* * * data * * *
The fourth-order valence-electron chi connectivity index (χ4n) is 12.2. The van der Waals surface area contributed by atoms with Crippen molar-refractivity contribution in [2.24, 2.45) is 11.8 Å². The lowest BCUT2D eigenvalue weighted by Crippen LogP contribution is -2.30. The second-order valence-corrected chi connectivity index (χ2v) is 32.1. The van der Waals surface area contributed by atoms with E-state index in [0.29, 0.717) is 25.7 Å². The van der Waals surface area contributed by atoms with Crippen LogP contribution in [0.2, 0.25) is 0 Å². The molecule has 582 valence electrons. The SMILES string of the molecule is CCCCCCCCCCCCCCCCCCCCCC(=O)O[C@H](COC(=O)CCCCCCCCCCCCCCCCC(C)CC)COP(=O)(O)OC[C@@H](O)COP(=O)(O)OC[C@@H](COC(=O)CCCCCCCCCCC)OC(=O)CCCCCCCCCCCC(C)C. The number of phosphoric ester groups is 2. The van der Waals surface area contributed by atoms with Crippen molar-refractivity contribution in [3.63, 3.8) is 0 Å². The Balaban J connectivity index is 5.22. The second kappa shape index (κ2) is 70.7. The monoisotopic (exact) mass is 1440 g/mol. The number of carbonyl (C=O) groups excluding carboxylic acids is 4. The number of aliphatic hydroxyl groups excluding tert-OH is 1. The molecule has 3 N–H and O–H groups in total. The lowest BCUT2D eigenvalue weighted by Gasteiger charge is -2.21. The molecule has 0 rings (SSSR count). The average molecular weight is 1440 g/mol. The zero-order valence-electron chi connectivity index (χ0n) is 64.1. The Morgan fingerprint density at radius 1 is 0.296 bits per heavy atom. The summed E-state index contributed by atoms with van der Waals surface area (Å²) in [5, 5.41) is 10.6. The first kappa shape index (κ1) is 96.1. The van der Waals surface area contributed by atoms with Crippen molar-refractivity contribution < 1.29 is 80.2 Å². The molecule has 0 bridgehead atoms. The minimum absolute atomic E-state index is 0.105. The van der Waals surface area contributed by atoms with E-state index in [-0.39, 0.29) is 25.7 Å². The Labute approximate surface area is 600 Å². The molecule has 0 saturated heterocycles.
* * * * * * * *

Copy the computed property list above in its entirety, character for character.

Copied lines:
The fourth-order valence-electron chi connectivity index (χ4n) is 12.2. The van der Waals surface area contributed by atoms with Crippen molar-refractivity contribution in [2.24, 2.45) is 11.8 Å². The lowest BCUT2D eigenvalue weighted by Crippen LogP contribution is -2.30. The second-order valence-corrected chi connectivity index (χ2v) is 32.1. The van der Waals surface area contributed by atoms with E-state index in [0.29, 0.717) is 25.7 Å². The van der Waals surface area contributed by atoms with Crippen LogP contribution in [0.2, 0.25) is 0 Å². The molecule has 582 valence electrons. The SMILES string of the molecule is CCCCCCCCCCCCCCCCCCCCCC(=O)O[C@H](COC(=O)CCCCCCCCCCCCCCCCC(C)CC)COP(=O)(O)OC[C@@H](O)COP(=O)(O)OC[C@@H](COC(=O)CCCCCCCCCCC)OC(=O)CCCCCCCCCCCC(C)C. The number of phosphoric ester groups is 2. The van der Waals surface area contributed by atoms with Crippen molar-refractivity contribution in [3.63, 3.8) is 0 Å². The Balaban J connectivity index is 5.22. The second kappa shape index (κ2) is 70.7. The monoisotopic (exact) mass is 1440 g/mol. The number of carbonyl (C=O) groups excluding carboxylic acids is 4. The number of aliphatic hydroxyl groups excluding tert-OH is 1. The molecule has 3 N–H and O–H groups in total. The lowest BCUT2D eigenvalue weighted by Gasteiger charge is -2.21. The molecule has 0 rings (SSSR count). The average molecular weight is 1440 g/mol. The zero-order valence-electron chi connectivity index (χ0n) is 64.1. The Morgan fingerprint density at radius 1 is 0.296 bits per heavy atom. The summed E-state index contributed by atoms with van der Waals surface area (Å²) in [5, 5.41) is 10.6. The first kappa shape index (κ1) is 96.1. The van der Waals surface area contributed by atoms with Crippen molar-refractivity contribution < 1.29 is 80.2 Å². The molecule has 0 bridgehead atoms. The minimum absolute atomic E-state index is 0.105. The van der Waals surface area contributed by atoms with E-state index in [-0.39, 0.29) is 25.7 Å². The Labute approximate surface area is 600 Å². The molecule has 0 saturated heterocycles.